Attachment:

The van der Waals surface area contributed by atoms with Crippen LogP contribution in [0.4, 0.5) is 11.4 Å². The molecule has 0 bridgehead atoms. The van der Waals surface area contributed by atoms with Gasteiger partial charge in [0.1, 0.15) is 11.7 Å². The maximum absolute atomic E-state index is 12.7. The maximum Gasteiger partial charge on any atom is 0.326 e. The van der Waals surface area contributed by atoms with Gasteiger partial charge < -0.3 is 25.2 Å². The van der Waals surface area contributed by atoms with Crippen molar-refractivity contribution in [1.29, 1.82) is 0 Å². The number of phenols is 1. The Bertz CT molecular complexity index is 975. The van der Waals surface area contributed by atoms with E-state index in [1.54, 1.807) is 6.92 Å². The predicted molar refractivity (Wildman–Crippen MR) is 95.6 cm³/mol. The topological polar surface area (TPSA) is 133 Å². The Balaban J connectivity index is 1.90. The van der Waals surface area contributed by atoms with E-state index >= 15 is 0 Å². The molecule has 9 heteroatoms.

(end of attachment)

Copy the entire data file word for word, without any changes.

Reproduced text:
The van der Waals surface area contributed by atoms with Crippen LogP contribution in [0.4, 0.5) is 11.4 Å². The molecule has 0 bridgehead atoms. The van der Waals surface area contributed by atoms with Gasteiger partial charge in [0.1, 0.15) is 11.7 Å². The maximum absolute atomic E-state index is 12.7. The maximum Gasteiger partial charge on any atom is 0.326 e. The van der Waals surface area contributed by atoms with Gasteiger partial charge < -0.3 is 25.2 Å². The van der Waals surface area contributed by atoms with Crippen molar-refractivity contribution in [1.29, 1.82) is 0 Å². The number of phenols is 1. The Bertz CT molecular complexity index is 975. The van der Waals surface area contributed by atoms with E-state index in [1.54, 1.807) is 6.92 Å². The predicted molar refractivity (Wildman–Crippen MR) is 95.6 cm³/mol. The topological polar surface area (TPSA) is 133 Å². The Balaban J connectivity index is 1.90. The van der Waals surface area contributed by atoms with E-state index >= 15 is 0 Å². The molecule has 9 heteroatoms.